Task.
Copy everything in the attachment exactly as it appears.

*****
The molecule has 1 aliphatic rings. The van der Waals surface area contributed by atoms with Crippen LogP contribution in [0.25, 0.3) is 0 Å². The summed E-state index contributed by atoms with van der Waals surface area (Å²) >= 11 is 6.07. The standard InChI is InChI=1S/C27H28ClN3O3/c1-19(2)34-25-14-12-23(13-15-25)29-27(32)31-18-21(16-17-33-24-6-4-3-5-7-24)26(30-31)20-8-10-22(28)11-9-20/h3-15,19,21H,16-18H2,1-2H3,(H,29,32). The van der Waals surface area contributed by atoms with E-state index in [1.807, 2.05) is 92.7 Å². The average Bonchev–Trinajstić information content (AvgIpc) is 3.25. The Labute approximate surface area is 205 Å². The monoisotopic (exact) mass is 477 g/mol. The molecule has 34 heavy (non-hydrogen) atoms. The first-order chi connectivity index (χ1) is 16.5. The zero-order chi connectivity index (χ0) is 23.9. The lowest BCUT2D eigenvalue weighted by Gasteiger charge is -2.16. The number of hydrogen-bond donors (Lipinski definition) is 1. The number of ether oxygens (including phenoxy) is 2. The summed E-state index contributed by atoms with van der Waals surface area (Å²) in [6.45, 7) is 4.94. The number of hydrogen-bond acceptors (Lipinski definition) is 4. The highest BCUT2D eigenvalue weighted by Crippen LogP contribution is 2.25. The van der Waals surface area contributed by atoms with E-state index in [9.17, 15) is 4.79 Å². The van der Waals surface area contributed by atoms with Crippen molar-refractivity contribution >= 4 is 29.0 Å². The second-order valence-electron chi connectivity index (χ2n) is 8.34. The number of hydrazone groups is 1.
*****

The molecule has 1 aliphatic rings. The van der Waals surface area contributed by atoms with Crippen LogP contribution in [0.25, 0.3) is 0 Å². The summed E-state index contributed by atoms with van der Waals surface area (Å²) >= 11 is 6.07. The standard InChI is InChI=1S/C27H28ClN3O3/c1-19(2)34-25-14-12-23(13-15-25)29-27(32)31-18-21(16-17-33-24-6-4-3-5-7-24)26(30-31)20-8-10-22(28)11-9-20/h3-15,19,21H,16-18H2,1-2H3,(H,29,32). The van der Waals surface area contributed by atoms with E-state index in [1.807, 2.05) is 92.7 Å². The average Bonchev–Trinajstić information content (AvgIpc) is 3.25. The Labute approximate surface area is 205 Å². The monoisotopic (exact) mass is 477 g/mol. The molecule has 34 heavy (non-hydrogen) atoms. The first-order chi connectivity index (χ1) is 16.5. The zero-order chi connectivity index (χ0) is 23.9. The lowest BCUT2D eigenvalue weighted by Gasteiger charge is -2.16. The number of hydrogen-bond donors (Lipinski definition) is 1. The number of ether oxygens (including phenoxy) is 2. The summed E-state index contributed by atoms with van der Waals surface area (Å²) in [6.45, 7) is 4.94. The number of hydrogen-bond acceptors (Lipinski definition) is 4. The highest BCUT2D eigenvalue weighted by Crippen LogP contribution is 2.25. The van der Waals surface area contributed by atoms with E-state index in [9.17, 15) is 4.79 Å². The van der Waals surface area contributed by atoms with Crippen molar-refractivity contribution >= 4 is 29.0 Å². The second-order valence-electron chi connectivity index (χ2n) is 8.34. The number of hydrazone groups is 1.